We are going to call this one the “Everything Home Server” because, it has just about everything one can imagine. The Qotom Q20332G9-S10 may have the worst name possible, but its capabilities are amazing. We have been using this system for about two months now and have two different versions. The one we are using today has an Intel Atom C3758 processor, giving it four 10GbE SFP+ ports. There is also 2.5GbE onboard. Internal storage has room for several SSDs, but that is not the only storage interface. Instead, we get an SFF-8087 port that allows us to hook up an external 4-bay SATA JBOD chassis with a locking connector. We have been sitting on this review over the holiday season, but we wanted to bring it out in the new year.
Everything Fanless Home Server Overview
Of course, we have a video for this one.
In the video’s key lessons learned section, we show how to connect this to a QNAP TL-D400S 4-Bay SATA JBOD DAS Enclosure. That turns this system into a NAS appliance for applications like TrueNAS.
We have purchased systems from both Amazon and AliExpress (Affiliate links.) The starting price of these systems is under $286 for the barebones with the chassis. That is effectively the same price as just the motherboard on AliExpress.
We purchased our first system with a 512GB NVMe SSD and 16GB of memory for around $400 due to the high shipping costs. Something was immediately obvious when we opened the first system. These are designed to be someone’s appliance, not as the cheapest possible firewall nodes like we have seen some units come as before. We will show a bit about that in our internal overview.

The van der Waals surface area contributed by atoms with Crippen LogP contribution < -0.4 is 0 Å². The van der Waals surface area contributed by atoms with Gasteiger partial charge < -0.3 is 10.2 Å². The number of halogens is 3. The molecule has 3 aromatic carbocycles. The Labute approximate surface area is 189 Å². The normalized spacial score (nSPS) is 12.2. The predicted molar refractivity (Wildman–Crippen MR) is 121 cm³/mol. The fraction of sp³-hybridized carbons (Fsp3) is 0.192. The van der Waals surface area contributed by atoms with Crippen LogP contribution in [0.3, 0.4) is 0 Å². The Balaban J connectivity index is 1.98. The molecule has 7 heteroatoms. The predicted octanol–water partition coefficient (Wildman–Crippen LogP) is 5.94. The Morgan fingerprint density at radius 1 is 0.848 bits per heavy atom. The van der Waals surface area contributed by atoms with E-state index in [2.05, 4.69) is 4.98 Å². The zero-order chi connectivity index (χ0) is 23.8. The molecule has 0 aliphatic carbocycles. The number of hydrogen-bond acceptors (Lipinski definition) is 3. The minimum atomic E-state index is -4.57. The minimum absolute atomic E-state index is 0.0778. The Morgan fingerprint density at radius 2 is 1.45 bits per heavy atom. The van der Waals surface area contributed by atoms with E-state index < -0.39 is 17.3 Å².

The $400 price may be offputting to some, but just put some comparisons out there. A TrueNAS Mini X+ is a 5-bay diskless NAS that uses the same Intel Atom C3758 processor, and is around $1459 at the time of this writing for a barebones. Here is an affiliate link to the unit on Amazon. Turning this system into a 4-bay NAS is around $700-750, but it has more built-in networking than the TrueNAS Mini+.
Likewise, it costs about $25-30 more for the C3758R version, and that is the same CPU that underpins the Netgate 8200 Max which is the company’s $1395 18Gbps router/ firewall machine. The CPU supports Intel QuickAssist so if you have either a version of pfSense+ that supports QAT or OPNsense, you can offload crypto functions for fast IPsec VPN and so forth.
Of course, both of those systems are supported by the software vendors, and so forth. If you are just doing this as a home DIY project, this can save around $1000.
With that, let us get to the hardware.